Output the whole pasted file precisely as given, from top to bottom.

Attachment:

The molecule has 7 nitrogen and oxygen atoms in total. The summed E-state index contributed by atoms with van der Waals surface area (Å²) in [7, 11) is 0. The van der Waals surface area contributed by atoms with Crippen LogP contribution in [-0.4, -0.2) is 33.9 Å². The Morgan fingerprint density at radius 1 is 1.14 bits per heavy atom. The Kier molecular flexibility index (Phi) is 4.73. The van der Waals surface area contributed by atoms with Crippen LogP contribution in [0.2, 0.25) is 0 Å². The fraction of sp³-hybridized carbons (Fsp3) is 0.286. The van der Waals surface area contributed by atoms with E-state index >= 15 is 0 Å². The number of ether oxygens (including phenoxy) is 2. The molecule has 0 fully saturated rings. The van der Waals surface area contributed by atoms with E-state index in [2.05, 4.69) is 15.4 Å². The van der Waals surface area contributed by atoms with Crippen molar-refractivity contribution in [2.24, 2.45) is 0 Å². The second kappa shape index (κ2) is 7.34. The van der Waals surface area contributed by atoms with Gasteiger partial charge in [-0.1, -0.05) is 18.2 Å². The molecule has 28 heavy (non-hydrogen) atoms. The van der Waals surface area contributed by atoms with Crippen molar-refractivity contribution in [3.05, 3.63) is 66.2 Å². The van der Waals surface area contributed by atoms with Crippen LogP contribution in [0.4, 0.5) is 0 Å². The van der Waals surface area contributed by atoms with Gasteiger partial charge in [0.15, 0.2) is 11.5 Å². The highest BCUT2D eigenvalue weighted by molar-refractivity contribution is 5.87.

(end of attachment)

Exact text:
The molecule has 7 nitrogen and oxygen atoms in total. The summed E-state index contributed by atoms with van der Waals surface area (Å²) in [7, 11) is 0. The van der Waals surface area contributed by atoms with Crippen LogP contribution in [-0.4, -0.2) is 33.9 Å². The Morgan fingerprint density at radius 1 is 1.14 bits per heavy atom. The Kier molecular flexibility index (Phi) is 4.73. The van der Waals surface area contributed by atoms with Crippen LogP contribution in [0.2, 0.25) is 0 Å². The fraction of sp³-hybridized carbons (Fsp3) is 0.286. The van der Waals surface area contributed by atoms with E-state index >= 15 is 0 Å². The number of ether oxygens (including phenoxy) is 2. The molecule has 0 fully saturated rings. The van der Waals surface area contributed by atoms with E-state index in [2.05, 4.69) is 15.4 Å². The van der Waals surface area contributed by atoms with Crippen molar-refractivity contribution in [2.24, 2.45) is 0 Å². The second kappa shape index (κ2) is 7.34. The van der Waals surface area contributed by atoms with Gasteiger partial charge in [-0.1, -0.05) is 18.2 Å². The molecule has 28 heavy (non-hydrogen) atoms. The van der Waals surface area contributed by atoms with Crippen molar-refractivity contribution in [3.05, 3.63) is 66.2 Å². The van der Waals surface area contributed by atoms with Crippen LogP contribution in [0.4, 0.5) is 0 Å². The van der Waals surface area contributed by atoms with Gasteiger partial charge in [0.15, 0.2) is 11.5 Å². The highest BCUT2D eigenvalue weighted by molar-refractivity contribution is 5.87.